25 February 2020 - Newsletter

ZOOM ON BELGIUM Belgium and the ageing challenge

Belgium is no exception to the rule : its population is ageing fast. By 2025, it will have to support a much higher number of very old and potentially dependent people. How is Belgium preparing to face this challenge ?

Belgium currently has 2.2 million people aged 65 and older. In 2030 they will be 2.6M and in 2050 3.1M. This increase is significant but the increase of 85 and older population will be even greater: 330.000 today, 370.000 in 2030… 716.000 in 2050. The share of people aged 85 and older will evolve from 3% of total population today to 6% in 2050 . Belgium is therefore no exception to the trend of the old continent: the ageing of its population is inexorable and it will considerably increase the number of elderlies who may need care at home or in residential institutions.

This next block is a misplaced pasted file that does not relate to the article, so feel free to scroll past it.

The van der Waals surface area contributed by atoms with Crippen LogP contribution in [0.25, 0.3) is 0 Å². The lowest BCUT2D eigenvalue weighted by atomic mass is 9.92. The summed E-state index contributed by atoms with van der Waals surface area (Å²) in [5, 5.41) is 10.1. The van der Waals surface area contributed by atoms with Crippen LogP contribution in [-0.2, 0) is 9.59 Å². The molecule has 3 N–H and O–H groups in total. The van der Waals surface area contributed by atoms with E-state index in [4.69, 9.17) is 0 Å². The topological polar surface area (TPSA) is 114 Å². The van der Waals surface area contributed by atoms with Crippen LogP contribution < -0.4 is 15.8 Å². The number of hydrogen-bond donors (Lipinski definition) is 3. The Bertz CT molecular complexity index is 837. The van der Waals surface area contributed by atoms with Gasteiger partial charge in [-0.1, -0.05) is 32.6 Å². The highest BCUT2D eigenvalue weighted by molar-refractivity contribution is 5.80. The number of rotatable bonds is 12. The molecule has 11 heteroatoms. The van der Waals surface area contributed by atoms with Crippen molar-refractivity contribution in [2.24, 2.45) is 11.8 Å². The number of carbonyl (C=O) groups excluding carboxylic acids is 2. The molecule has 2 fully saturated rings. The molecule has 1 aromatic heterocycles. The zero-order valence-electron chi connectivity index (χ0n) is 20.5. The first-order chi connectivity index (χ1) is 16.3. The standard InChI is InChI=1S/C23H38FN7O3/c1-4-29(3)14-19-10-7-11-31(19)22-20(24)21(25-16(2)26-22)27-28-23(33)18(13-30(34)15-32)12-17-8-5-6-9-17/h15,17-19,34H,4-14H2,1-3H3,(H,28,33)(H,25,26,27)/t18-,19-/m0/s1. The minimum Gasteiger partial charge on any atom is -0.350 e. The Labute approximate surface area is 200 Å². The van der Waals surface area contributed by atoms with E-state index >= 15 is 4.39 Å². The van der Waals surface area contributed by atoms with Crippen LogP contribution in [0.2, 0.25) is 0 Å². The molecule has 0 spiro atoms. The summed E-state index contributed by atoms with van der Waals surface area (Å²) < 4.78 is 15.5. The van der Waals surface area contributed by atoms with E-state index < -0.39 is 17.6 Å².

Today Belgium has 1.500 nursing homes with about 150.000 beds, not homogeneously distributed between the regions (see map below). In the coming years, additional beds will have to be created to cover future demand: an average of 1.389 creations per year are planned for the 2018-25 period in Flanders and nearly 12.000 creations by 2030 in Wallonia. However, in the Brussels region, which is sufficiently equipped today, supply will not change in the short term.

Structure of the belgian nursing homes market

Nevertheless, to support this growth, an important work must be done to attract professionals in the sector. Like France, Belgium is facing vocation crisis for caregivers and nurses professions. The operators have taken up the subject and are working with the government, in particular to create an intermediate professional category (logistics aids) in order to make the profession of caregivers in retirement homes more attractive. The financing of these professionals remains to be defined, because in Belgium too, financial issues are central. And in Belgium too, the model actually needs to be reviewed.